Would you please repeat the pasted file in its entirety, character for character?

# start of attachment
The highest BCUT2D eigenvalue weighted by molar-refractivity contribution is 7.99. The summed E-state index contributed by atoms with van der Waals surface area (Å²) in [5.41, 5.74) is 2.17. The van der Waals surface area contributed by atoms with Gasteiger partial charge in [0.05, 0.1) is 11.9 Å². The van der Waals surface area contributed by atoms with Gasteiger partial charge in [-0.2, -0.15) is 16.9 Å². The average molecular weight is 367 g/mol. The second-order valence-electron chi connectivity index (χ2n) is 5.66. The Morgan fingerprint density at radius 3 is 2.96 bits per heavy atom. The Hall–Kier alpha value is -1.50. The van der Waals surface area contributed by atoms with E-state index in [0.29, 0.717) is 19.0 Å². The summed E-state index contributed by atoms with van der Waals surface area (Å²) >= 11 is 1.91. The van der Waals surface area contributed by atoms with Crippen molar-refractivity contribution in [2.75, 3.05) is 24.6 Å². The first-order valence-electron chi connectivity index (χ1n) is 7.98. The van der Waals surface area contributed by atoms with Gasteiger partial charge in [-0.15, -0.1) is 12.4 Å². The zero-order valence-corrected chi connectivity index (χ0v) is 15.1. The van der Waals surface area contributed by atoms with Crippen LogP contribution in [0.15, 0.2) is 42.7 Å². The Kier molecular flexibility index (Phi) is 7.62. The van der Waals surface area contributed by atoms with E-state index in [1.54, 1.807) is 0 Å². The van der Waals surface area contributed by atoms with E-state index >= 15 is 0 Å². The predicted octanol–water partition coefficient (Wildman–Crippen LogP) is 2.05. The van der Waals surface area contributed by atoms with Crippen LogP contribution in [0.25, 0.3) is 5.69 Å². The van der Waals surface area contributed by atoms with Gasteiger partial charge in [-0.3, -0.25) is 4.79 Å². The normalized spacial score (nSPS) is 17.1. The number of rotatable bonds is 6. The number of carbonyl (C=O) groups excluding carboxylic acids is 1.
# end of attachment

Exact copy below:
The highest BCUT2D eigenvalue weighted by molar-refractivity contribution is 7.99. The summed E-state index contributed by atoms with van der Waals surface area (Å²) in [5.41, 5.74) is 2.17. The van der Waals surface area contributed by atoms with Gasteiger partial charge in [0.05, 0.1) is 11.9 Å². The van der Waals surface area contributed by atoms with Gasteiger partial charge in [-0.2, -0.15) is 16.9 Å². The average molecular weight is 367 g/mol. The second-order valence-electron chi connectivity index (χ2n) is 5.66. The Morgan fingerprint density at radius 3 is 2.96 bits per heavy atom. The Hall–Kier alpha value is -1.50. The van der Waals surface area contributed by atoms with E-state index in [0.29, 0.717) is 19.0 Å². The summed E-state index contributed by atoms with van der Waals surface area (Å²) >= 11 is 1.91. The van der Waals surface area contributed by atoms with Crippen molar-refractivity contribution in [2.75, 3.05) is 24.6 Å². The first-order valence-electron chi connectivity index (χ1n) is 7.98. The van der Waals surface area contributed by atoms with Gasteiger partial charge in [-0.15, -0.1) is 12.4 Å². The zero-order valence-corrected chi connectivity index (χ0v) is 15.1. The van der Waals surface area contributed by atoms with Crippen LogP contribution in [0.15, 0.2) is 42.7 Å². The Kier molecular flexibility index (Phi) is 7.62. The van der Waals surface area contributed by atoms with E-state index in [1.54, 1.807) is 0 Å². The van der Waals surface area contributed by atoms with E-state index >= 15 is 0 Å². The predicted octanol–water partition coefficient (Wildman–Crippen LogP) is 2.05. The van der Waals surface area contributed by atoms with Crippen LogP contribution in [0.25, 0.3) is 5.69 Å². The van der Waals surface area contributed by atoms with Gasteiger partial charge in [-0.3, -0.25) is 4.79 Å². The normalized spacial score (nSPS) is 17.1. The number of rotatable bonds is 6. The number of carbonyl (C=O) groups excluding carboxylic acids is 1.